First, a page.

I represented buyers in a very similar transaction and had a seller and listing agent who refused to release my buyers' earnest money deposit. I contacted the Maryland Association of Realtor's Legal Hotline and posed the issue to them. Here is the partial response I received from MAR (irrelevant parts deleted for clarity):
"As for the EMD, pursuant to Section 17-505 of the Maryland Real Estate Brokers Act (the Brokers Act, the Act), the broker must maintain trust money in an authorized account until: (a) the real estate transaction for which the trust money was entrusted is consummated; (b) the broker receives proper written instructions from the owner and beneficial owner directing withdrawal or other disposition of the trust money; (c) the broker files an interpleader motion with the court, which he may do at his discretion, or the court orders a different disposition; or (d) the parties fail to complete the transaction and the broker opts to disburse the deposit in accordance with Section 17-505(b) of the Act.
Section 17-505(b) is an option if the parties are unwilling or unable to execute a release of deposit agreement. This procedure, which is to be undertaken in the absence of a signed release, authorizes the broker to notify the owner and the beneficial owner that the broker intends to distribute the trust money in the manner which, in his good faith opinion, is appropriate under the terms of the contract. The letter must be in writing and state to whom the trust money will be paid. It must also advise both parties that they may submit a protest within thirty days from the date the notice was delivered or mailed by the broker and that the money will be distributed as proposed by the broker if no protest is made. The letter must be either hand delivered or sent by certified mail, return receipt requested and sent by regular mail. It is also required that the agreement entrusting a broker with trust money contain a statement that the broker may distribute the trust money in accordance with the provisions of this law in the event that the relevant real estate transaction is not completed. If no protest is received, the broker may distribute the trust money as proposed in the letter.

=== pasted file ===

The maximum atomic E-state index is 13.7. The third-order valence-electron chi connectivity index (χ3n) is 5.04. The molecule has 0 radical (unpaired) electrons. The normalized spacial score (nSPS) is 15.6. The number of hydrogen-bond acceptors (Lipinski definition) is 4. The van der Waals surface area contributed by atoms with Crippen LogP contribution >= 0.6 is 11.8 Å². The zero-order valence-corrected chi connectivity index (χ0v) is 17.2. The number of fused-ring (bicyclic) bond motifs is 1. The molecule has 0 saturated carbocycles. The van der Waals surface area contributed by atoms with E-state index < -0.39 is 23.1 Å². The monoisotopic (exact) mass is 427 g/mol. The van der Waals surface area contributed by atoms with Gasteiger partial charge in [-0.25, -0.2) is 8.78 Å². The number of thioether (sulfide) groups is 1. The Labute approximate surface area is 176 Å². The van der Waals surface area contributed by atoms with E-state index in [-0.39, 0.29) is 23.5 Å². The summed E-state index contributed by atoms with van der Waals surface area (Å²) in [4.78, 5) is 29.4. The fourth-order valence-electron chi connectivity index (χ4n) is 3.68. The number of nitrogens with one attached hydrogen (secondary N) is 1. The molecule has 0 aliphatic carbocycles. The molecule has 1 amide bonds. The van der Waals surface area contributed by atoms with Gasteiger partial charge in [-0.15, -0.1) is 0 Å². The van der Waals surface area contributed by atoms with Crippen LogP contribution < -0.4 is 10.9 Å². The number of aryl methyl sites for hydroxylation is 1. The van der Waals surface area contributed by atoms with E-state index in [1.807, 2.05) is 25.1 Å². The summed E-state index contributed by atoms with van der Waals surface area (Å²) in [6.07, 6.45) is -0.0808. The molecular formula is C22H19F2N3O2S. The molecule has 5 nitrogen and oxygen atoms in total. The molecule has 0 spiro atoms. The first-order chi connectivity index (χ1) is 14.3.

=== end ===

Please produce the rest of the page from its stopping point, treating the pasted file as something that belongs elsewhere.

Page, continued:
Also, a broker may initiate an action for interpleader against two or more adverse claimants who claim or may claim to be entitled to property. Interpleader allows a plaintiff to initiate a lawsuit in order to compel two or more other parties to litigate a dispute. An interpleader action originates when the plaintiff holds property on behalf of another, but doesn't know to whom the property should be transferred. In the real estate example, the broker would file the action as the plaintiff and the buyer and seller are the defendants. The defendants usually have competing claims to the deposit in the hands of the broker, who wishes to be relieved of being caught in the middle. When the original plaintiff (broker) is discharged from the action, one of the two original defendants becomes the plaintiff and the other remains the defendant. The broker will place the property in the custody of the court pending the outcome of the action."
I am not an attorney and am only providing information to you. I would press your agent for further action on the part of the seller and listing agent. If that does not prove to be fruitful, have your buyer's agent's broker contact the listing agent's broker. You may have to contact an attorney.